Table of Contents
- What is workplace giving?
- What are the benefits?
- What is the Prime Minister s Community Business Partnership?
- How do I get started?
- Establishing a programme in house
- Engaging an advisory organisation
- What does it cost to establish a programme?
- Developing a shortlist of community organisations
- How can I check DGR status?
- How long do employees have to commit to donate for?
- How can I promote our programme?
- Examples of business communications
- What is employer matching?
- Where can I go for more help?
- Workplace giving templates
Workplace giving is a way for employees to make donations to community organisations directly from their payroll.
In a pre-tax workplace giving programme, the donation is made before tax is calculated on their pay, giving the employee the benefit of an immediate tax deduction without having to keep receipts.
- build business reputation and profile within the community;
- be seen as an 'employer of choice';
- demonstrate community spirit;
- build close relationships with community organisations; and
- contribute to staff morale and loyalty.
- receive an immediate tax deduction without the need to keep receipts for tax purposes;
- donations come automatically from their weekly, fortnightly or monthly wage;
- make a donation decision privately—without pressure from fundraisers. It is up to the individual to decide if they wish to participate, how much they wish to donate and to which organisation;
- know that the donation is received at minimal cost by the community organisation— less money is spent on fundraising and more can be used for the actual cause;
- make an important contribution to the community; and
- make a connection with the community, which could lead to further opportunities to be involved with the community organisation through volunteering or social activities.
Community organisation benefits:
- receive regular, stable and on-going funding;
- receive donations as a lump sum reducing processing costs;
- potentially reduce expensive fundraising activities;
- access to a pool of potential volunteers;
- make business connections providing an opportunity to highlight their work;
- make community connections to grow the support base for their organisation and their work; and
- achieve greater community outcomes, do more 'good work' and help more people.
The Prime Minister’s Community Business Partnership (the Partnership) is a group of prominent Australians from the community and business sectors, appointed by the Prime Minister to advise and assist the Government on issues concerning community business collaboration.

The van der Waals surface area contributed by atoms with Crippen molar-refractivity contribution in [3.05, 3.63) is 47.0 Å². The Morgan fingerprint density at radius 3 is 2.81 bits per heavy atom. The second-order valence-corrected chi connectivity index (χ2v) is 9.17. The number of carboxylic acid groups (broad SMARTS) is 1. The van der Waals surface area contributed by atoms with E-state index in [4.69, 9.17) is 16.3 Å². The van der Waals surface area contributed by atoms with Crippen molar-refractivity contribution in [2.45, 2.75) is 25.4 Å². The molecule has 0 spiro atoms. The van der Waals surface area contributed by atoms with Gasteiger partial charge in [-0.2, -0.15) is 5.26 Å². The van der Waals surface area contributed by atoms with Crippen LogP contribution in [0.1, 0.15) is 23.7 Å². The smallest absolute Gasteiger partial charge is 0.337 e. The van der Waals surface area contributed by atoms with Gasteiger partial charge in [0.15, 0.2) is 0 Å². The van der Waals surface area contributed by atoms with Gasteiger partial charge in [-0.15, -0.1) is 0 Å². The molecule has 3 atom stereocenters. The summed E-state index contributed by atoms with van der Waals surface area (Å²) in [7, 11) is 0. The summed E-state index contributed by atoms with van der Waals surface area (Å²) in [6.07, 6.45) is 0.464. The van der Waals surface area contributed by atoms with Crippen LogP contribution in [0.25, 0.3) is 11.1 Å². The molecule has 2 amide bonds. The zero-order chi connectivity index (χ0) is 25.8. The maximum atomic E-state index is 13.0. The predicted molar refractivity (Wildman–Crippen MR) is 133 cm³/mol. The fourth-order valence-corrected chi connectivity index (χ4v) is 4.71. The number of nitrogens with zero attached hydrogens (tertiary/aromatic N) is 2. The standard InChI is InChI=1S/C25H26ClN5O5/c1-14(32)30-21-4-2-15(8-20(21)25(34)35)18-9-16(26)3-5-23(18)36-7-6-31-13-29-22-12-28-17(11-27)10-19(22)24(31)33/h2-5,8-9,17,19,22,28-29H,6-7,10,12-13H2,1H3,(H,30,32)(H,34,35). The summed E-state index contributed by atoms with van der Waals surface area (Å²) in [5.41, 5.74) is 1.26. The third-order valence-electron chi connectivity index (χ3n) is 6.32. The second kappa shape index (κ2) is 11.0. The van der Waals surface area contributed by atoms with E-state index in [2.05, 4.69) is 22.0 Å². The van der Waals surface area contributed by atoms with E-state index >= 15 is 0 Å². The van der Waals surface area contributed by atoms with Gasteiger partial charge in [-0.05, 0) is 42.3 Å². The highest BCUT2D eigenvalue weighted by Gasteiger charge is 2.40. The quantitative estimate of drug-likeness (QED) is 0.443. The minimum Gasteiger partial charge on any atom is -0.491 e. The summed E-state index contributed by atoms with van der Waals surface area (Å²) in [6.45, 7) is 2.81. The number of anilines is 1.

The Australian Government Department of Family and Community Services has developed this Workplace Giving Kit as an initiative of the Prime Minister’s Community Business Partnership.
First you should make sure that there is support within your organisation for a giving programme—particularly within senior management. Senior management support is essential to ensuring the success and employee take-up of your programme. You might want to set up a meeting to discuss how workplace giving can benefit your business and staff members. You can request further copies of this Workplace Giving Kit to distribute to staff members by ringing 1800 050 009 and quoting reference number 1984, or by emailing enquiry (firstname.lastname@example.org)
Identify leaders in your organisation who may be able to assist you to champion the introduction of a workplace giving programme. It may be people who are formal leaders in the organisational structure—board members, managers, team leaders—or it may be leaders such as the president of the social club, enthusiastic staff members etc. Consider different approaches—formal minutes and proposals, or informal emails and discussion— to gauge the level of interest for workplace giving.
Once you have the support of senior managment and key leaders it will be important to continue to keep them engaged as you roll out the initiative. Be clear about how you would like the leaders of your organisation to support this initiative eg. involvement in launching the programme, a quote endorsing the programme, championing the programme to their team members etc.